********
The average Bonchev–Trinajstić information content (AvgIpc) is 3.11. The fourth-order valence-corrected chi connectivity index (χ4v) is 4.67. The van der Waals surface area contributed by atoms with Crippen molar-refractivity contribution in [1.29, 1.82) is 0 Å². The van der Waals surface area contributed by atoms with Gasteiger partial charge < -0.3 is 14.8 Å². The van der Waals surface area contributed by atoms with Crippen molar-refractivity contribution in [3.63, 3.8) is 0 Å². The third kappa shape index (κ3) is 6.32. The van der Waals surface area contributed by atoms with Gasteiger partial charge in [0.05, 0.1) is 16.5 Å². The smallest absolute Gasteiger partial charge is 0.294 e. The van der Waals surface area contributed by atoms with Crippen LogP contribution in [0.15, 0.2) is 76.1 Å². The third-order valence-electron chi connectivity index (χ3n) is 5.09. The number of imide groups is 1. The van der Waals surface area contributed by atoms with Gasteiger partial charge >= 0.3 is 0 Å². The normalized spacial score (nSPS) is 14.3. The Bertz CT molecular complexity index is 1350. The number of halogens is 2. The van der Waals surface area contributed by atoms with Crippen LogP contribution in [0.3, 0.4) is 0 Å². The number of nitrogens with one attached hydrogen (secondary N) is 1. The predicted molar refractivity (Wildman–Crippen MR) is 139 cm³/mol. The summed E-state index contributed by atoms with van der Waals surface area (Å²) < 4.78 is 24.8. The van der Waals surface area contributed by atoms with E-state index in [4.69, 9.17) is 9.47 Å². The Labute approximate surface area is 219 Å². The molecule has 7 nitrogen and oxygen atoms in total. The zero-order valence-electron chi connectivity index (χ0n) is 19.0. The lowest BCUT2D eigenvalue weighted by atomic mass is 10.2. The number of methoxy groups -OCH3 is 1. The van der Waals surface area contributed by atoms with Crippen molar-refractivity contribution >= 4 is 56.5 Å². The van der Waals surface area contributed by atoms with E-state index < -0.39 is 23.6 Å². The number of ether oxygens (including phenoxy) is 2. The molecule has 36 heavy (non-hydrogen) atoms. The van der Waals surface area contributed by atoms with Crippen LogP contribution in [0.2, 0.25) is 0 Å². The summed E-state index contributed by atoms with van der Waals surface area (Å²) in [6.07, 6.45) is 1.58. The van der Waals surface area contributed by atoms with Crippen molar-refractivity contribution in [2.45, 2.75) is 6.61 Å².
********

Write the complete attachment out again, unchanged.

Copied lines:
The average Bonchev–Trinajstić information content (AvgIpc) is 3.11. The fourth-order valence-corrected chi connectivity index (χ4v) is 4.67. The van der Waals surface area contributed by atoms with Crippen molar-refractivity contribution in [1.29, 1.82) is 0 Å². The van der Waals surface area contributed by atoms with Gasteiger partial charge < -0.3 is 14.8 Å². The van der Waals surface area contributed by atoms with Crippen molar-refractivity contribution in [3.63, 3.8) is 0 Å². The third kappa shape index (κ3) is 6.32. The van der Waals surface area contributed by atoms with Gasteiger partial charge in [0.05, 0.1) is 16.5 Å². The smallest absolute Gasteiger partial charge is 0.294 e. The van der Waals surface area contributed by atoms with Crippen LogP contribution in [0.15, 0.2) is 76.1 Å². The third-order valence-electron chi connectivity index (χ3n) is 5.09. The number of imide groups is 1. The van der Waals surface area contributed by atoms with Gasteiger partial charge >= 0.3 is 0 Å². The normalized spacial score (nSPS) is 14.3. The Bertz CT molecular complexity index is 1350. The number of halogens is 2. The van der Waals surface area contributed by atoms with Crippen LogP contribution in [0.3, 0.4) is 0 Å². The number of nitrogens with one attached hydrogen (secondary N) is 1. The predicted molar refractivity (Wildman–Crippen MR) is 139 cm³/mol. The summed E-state index contributed by atoms with van der Waals surface area (Å²) < 4.78 is 24.8. The van der Waals surface area contributed by atoms with E-state index in [4.69, 9.17) is 9.47 Å². The Labute approximate surface area is 219 Å². The molecule has 7 nitrogen and oxygen atoms in total. The zero-order valence-electron chi connectivity index (χ0n) is 19.0. The lowest BCUT2D eigenvalue weighted by atomic mass is 10.2. The number of methoxy groups -OCH3 is 1. The van der Waals surface area contributed by atoms with Crippen molar-refractivity contribution >= 4 is 56.5 Å². The van der Waals surface area contributed by atoms with E-state index < -0.39 is 23.6 Å². The number of ether oxygens (including phenoxy) is 2. The molecule has 36 heavy (non-hydrogen) atoms. The van der Waals surface area contributed by atoms with Crippen LogP contribution in [0.2, 0.25) is 0 Å². The summed E-state index contributed by atoms with van der Waals surface area (Å²) in [6.07, 6.45) is 1.58. The van der Waals surface area contributed by atoms with Crippen molar-refractivity contribution in [2.45, 2.75) is 6.61 Å².